There have been plenty of films and miniseries made about the life of Jesus Christ. The majority of them tend to focus on the crucifixion and resurrection. Last Days in the Desert is unique in that it takes a briefly touched upon period of his life mentioned in the Bible and expands on it fictionally. The temptation of Jesus in the wilderness is mentioned directly in three of the four gospels. Jesus was out there for 40 days, but the Bible only makes mention of three interactions where Satan tempts him during those 40 days. There is a lot of space there to explore, which means room for good storytelling, but also the potential to fall into some dangerous (blasphemous) traps. Fortunately, Last Days in the Desert does not fall into any these and present a very human Jesus on the precipice of entering his ministry.
As the title implies, the film centers in on the last days of the experience Jesus (Ewan McGregor) had in the desert, fasting and praying and being tempted by Satan (also portrayed by Ewan McGregor in a dual performance). Jesus, on his way out of the desert, comes across a family in a bit of crisis. The father (Ciaran Hinds) is building a home for his son (Tye Sheridan), while the mother (Ayelet Zurer) is ill and in failing health. The son desires to leave the desert and live in Jerusalem. The father and mother are torn in their desire for their son, with the father wanting him to stay and carry on the ways of their family, while the mother wants him to live his own life. Jesus, initially reluctant to impose, ends up staying to help them in their work, having experience in carpentry. During this time, Satan appears to him questioning his motives, planting seeds of doubt about the fate of the family, and in general playing mind games. Satan proposes that if Jesus is able to solve the riddle of the family to the satisfaction of all three members then Satan will cease his torments.
It is easy to be suspicious of a non-Christian film made about Jesus that focuses on a fictional story in his life. But the director, Rodrigo Garcia, is respectful of the source material that he is extrapolating from. One of the difficult aspects of Jesus that believers and non-believers struggle with is the humanity of Jesus. Secular depictions of Jesus are criticized for focusing too much on the humanity of Jesus while those on the devoutly religious end of the spectrum often minimize that and focus almost entirely on his God-nature. But Christianity believes that Jesus was fully God and fully human, which means that his humanity is something that has to be reckoned with. Jesus required food like any other human being, he told jokes, he had a fully formed personality, he slept and, so to speak, put his pants on one leg at a time.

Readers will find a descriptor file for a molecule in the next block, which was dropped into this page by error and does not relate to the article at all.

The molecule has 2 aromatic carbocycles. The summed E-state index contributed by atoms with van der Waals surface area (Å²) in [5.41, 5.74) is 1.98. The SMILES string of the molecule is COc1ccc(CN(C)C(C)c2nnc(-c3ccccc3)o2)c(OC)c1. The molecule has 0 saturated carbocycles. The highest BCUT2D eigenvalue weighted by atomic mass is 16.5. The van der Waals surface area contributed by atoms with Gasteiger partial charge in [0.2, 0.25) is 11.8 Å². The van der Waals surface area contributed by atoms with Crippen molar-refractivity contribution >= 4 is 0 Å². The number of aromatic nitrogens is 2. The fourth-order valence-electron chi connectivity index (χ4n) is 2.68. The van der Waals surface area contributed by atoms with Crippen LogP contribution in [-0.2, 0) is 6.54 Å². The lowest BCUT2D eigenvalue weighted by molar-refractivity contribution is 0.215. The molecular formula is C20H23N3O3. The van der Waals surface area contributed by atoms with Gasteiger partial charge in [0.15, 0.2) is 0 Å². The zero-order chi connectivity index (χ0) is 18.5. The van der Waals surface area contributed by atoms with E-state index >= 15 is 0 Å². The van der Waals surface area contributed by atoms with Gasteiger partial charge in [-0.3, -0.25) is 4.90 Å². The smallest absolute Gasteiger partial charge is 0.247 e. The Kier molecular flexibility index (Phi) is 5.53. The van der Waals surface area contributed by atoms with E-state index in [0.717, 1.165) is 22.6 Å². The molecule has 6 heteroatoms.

This is the Jesus that McGregor portrays on screen, a Jesus who is fully confident in who he is and yet is also still figuring things out. It’s a fine line to play, and it doesn’t ever come across as a Jesus who is expressing doubt. One added benefit of setting this story at this particular point in Jesus’ life is that it also puts certain limits on him that serve the story. In the Bible, Jesus does not perform his first miracle until a wedding feast where he turns water into wine. Therefore, to stay true to the gospels, Jesus performs no miracles here either and proves to be a wise move.
McGregor is great in the dual role of Satan as well, appearing sporadically throughout the film to have some dialogue with Jesus about the fate of the family, the nature of God, and several instances of trying to mess with him. One particular conversation that comes about over the observance of a shooting star is particularly well done.
The family, consists of three quality actors. Hinds has been a great supporting actor for quite some time. Zurer is renowned for her acting and her beauty, both on display here, even as her character has a nondescript illness that saps her of her energy. Sheridan is one of the up and coming young actors in the last few years with some of the most promise (X-Men: Apocalypse notwithstanding). A distance exists between the father and the son, too, creating a simmering unease in the family dynamic. The father doesn’t know how to talk to his son, the son is reluctant to reveal his true desires for his life to his father. Some of this is no doubt meant to reflect back on Jesus and his relationship with his Father, as early in the film Jesus is praying in the desert for God to reveal himself to him.
In addition, the film also features the camera work of back-to-back-to-back Oscar winner Emmanuel Lubezki. The location of the film lends itself to some beautiful desert vistas, particularly the ones where they are building the house, which is situated on a cliff overlooking a valley.
Last Days in the Desert is a small but well-crafted film about Jesus about to take his first steps into his ministry. It wisely frames this fictional account in a period of his life where a fictional account makes sense, and tells that story in a way that is mostly in concert with the Biblical Jesus. McGregor gives a modulated and tuned in dual performance. The faith-based film market is growing, and becoming flooded with a lot of films that are treacly or overtly geared toward people of faith with giving little insight into anything. This film is a welcome change of pace to that trend, and a film worth seeking out.
Rating: 3.5 out of 5 stars